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Voice of Ex-Offender v. State

Supreme Court of Louisiana

October 29, 2018

VOICE OF THE EX-OFFENDER, KENNETH JOHNSON, BRUCE REILLY, DWIGHT ANDERSON, RANDY TUCKER, BILL VO, HUY TRAN, CHECO YANCY, ASHANTI WITHERSPOON, AND OTHERS SIMILARLY SITUATED
v.
STATE OF LOUISIANA; JOHN BEL EDWARDS, GOVERNOR OF LOUISIANA; AND TOM SCHEDLER, SECRETARY OF STATE OF LOUISIANA

          ON WRIT OF CERTIORARI TO THE COURT OF APPEAL, FIRST CIRCUIT, PARISH OF EAST BATON ROUGE

          JOHNSON, C.J. would grant the writ application and assigns reasons.

         In this case, the court of appeal upheld Louisiana laws which unconstitutionally disenfranchise its citizens on probation or parole following a felony conviction. Because this court now denies plaintiffs' writ application, that opinion is allowed to stand and these citizens will continue to be excluded from our democratic process.

         Article 1, §10(A) of the 1974 Louisiana Constitution provides for the constitutional right to vote:

Right to Vote. Every citizen of the state, upon reaching eighteen years of age, shall have the right to register and vote, except that this right may be suspended while a person is interdicted and judicially declared mentally incompetent or is under an order of imprisonment for conviction of a felony. (Emphasis added).

         This section was adopted by the Louisiana Constitutional Convention on September 8, 1973, ratified by the people of Louisiana in 1974, and became effective on January 1, 1975. When the 1974 Constitution was adopted, the former provisions of the 1921 Constitution, which permanently deprived persons of the right to vote upon the conviction of a felony, were repealed. Thus, Article 1, §10(A) expanded the constitutional right to vote, and specifically provided only a temporary suspension of that right while a citizen is under an order of imprisonment for conviction of a felony.

         The Legislature thereafter enacted the Election Code, which included statutes that had the effect of limiting the constitutional right to vote. Being challenged by the plaintiffs in this case are La. R.S. 18:2(8) and La. R.S. 18:102(A)(1):

         La. R.S. 18:2. Definitions

(8) 'Under an order of imprisonment' means a sentence of confinement, whether or not suspended, whether or not the subject of the order has been placed on probation, with or without supervision, and whether or not the subject of the order has been paroled.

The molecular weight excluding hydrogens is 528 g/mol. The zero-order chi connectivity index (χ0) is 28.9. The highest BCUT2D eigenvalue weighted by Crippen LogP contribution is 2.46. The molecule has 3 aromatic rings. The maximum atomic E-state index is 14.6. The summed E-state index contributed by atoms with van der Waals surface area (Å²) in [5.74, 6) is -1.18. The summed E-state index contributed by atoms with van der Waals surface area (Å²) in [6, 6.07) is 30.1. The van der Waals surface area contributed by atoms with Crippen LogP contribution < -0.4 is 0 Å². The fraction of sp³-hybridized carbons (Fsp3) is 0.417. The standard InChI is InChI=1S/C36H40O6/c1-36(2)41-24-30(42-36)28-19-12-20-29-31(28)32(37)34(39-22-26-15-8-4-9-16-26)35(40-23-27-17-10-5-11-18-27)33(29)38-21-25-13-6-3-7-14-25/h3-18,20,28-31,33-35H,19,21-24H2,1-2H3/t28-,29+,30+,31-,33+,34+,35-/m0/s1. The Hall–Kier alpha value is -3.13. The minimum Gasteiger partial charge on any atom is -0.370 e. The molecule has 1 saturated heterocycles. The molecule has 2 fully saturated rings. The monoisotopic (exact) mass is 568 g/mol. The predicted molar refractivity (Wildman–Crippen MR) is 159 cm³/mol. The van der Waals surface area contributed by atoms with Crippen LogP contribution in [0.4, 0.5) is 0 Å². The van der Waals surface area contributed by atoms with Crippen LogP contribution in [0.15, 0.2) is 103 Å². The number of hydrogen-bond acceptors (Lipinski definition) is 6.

La. R.S. 18:102. Ineligible persons
A. No person shall be permitted to register or vote who is:
(1) Under an order of imprisonment, as defined in R.S. 18:2(8), for conviction of a felony; ...

         In upholding the constitutionality of these statutes, the court of appeal explained that the constitution specifically limits the fundamental right to vote while convicted felons are under an "order of imprisonment." The court found the meaning of "under an order of imprisonment" is unambiguous and that a convicted felon serving a term of probation or parole is clearly under an order of imprisonment because he is still in a custodial setting and still serving a portion of a criminal sentence. I cannot agree. In my view, incarceration must be distinguished from parole and probation, and a criminal sentence does not equate to an order of imprisonment. In fact, our Code of Criminal Procedure clearly makes distinctions between incarceration on one hand, and parole and probation on the other hand, while the phrase "order of imprisonment" does not appear once. See, e.g., La. R.S. 15:529.1(c). Notably, the phrase "order of imprisonment" was found in Article 822 of our former Code of Practice, which set forth grounds for habeas relief. That article authorized relief when there was a deficient "order of imprisonment." See, e.g., State v. Fenderson, 28 La. Ann. 82, 83-84 (1876). Because habeas relief presupposes incarceration, the phrase "order of imprisonment" has clearly long been equated to incarceration. Additionally, there is support from contemporary commentators that the word choice of "order of imprisonment" in Article 1, §10(A) of our constitution was not intended to exclude parolees and probationers. Professor Lee Hargrave, constitutional scholar and consulting expert during the 1973 Constitutional convention explained in a 1974 law review article:

The word choice, 'under an order of imprisonment,' may seem unusual; 'imprisoned' would be simpler and more direct. The reason for the choice was to overcome an objection that an escapee would not be 'imprisoned' and thus not within the exception. That choice of words does not prevent a person on ...

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